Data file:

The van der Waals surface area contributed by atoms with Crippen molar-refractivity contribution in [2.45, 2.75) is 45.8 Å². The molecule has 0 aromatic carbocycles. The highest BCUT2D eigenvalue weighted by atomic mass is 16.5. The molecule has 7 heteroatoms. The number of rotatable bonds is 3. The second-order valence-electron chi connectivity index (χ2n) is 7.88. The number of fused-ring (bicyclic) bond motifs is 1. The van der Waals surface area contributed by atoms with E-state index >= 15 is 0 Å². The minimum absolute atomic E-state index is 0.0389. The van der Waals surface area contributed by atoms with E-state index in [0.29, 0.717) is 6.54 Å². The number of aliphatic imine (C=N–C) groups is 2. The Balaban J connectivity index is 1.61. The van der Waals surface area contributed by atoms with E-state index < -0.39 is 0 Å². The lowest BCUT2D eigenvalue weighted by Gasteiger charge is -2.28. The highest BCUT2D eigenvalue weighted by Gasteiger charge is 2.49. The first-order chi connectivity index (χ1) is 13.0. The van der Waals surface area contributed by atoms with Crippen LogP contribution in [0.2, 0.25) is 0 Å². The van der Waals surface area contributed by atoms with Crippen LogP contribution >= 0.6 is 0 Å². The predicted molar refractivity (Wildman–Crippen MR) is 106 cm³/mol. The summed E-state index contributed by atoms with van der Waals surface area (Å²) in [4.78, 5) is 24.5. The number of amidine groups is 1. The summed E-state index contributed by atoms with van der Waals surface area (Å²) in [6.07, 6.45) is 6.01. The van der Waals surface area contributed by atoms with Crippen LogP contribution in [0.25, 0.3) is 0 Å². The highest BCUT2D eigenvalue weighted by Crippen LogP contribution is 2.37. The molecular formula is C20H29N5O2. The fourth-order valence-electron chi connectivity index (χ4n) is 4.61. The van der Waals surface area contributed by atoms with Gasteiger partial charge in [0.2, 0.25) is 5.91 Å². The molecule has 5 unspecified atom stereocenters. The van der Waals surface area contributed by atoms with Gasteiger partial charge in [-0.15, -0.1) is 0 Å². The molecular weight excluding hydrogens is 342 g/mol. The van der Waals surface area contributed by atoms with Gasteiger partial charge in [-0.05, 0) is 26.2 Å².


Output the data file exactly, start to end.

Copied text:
The van der Waals surface area contributed by atoms with Crippen molar-refractivity contribution in [2.45, 2.75) is 45.8 Å². The molecule has 0 aromatic carbocycles. The highest BCUT2D eigenvalue weighted by atomic mass is 16.5. The molecule has 7 heteroatoms. The number of rotatable bonds is 3. The second-order valence-electron chi connectivity index (χ2n) is 7.88. The number of fused-ring (bicyclic) bond motifs is 1. The van der Waals surface area contributed by atoms with E-state index >= 15 is 0 Å². The minimum absolute atomic E-state index is 0.0389. The van der Waals surface area contributed by atoms with E-state index in [0.29, 0.717) is 6.54 Å². The number of aliphatic imine (C=N–C) groups is 2. The Balaban J connectivity index is 1.61. The van der Waals surface area contributed by atoms with E-state index < -0.39 is 0 Å². The lowest BCUT2D eigenvalue weighted by Gasteiger charge is -2.28. The highest BCUT2D eigenvalue weighted by Gasteiger charge is 2.49. The first-order chi connectivity index (χ1) is 13.0. The van der Waals surface area contributed by atoms with Crippen LogP contribution in [0.2, 0.25) is 0 Å². The van der Waals surface area contributed by atoms with Crippen LogP contribution >= 0.6 is 0 Å². The predicted molar refractivity (Wildman–Crippen MR) is 106 cm³/mol. The summed E-state index contributed by atoms with van der Waals surface area (Å²) in [4.78, 5) is 24.5. The number of amidine groups is 1. The summed E-state index contributed by atoms with van der Waals surface area (Å²) in [6.07, 6.45) is 6.01. The van der Waals surface area contributed by atoms with Crippen LogP contribution in [0.25, 0.3) is 0 Å². The highest BCUT2D eigenvalue weighted by Crippen LogP contribution is 2.37. The molecular formula is C20H29N5O2. The fourth-order valence-electron chi connectivity index (χ4n) is 4.61. The van der Waals surface area contributed by atoms with Gasteiger partial charge in [0.2, 0.25) is 5.91 Å². The molecule has 5 unspecified atom stereocenters. The van der Waals surface area contributed by atoms with Gasteiger partial charge in [-0.15, -0.1) is 0 Å². The molecular weight excluding hydrogens is 342 g/mol. The van der Waals surface area contributed by atoms with Gasteiger partial charge in [-0.05, 0) is 26.2 Å².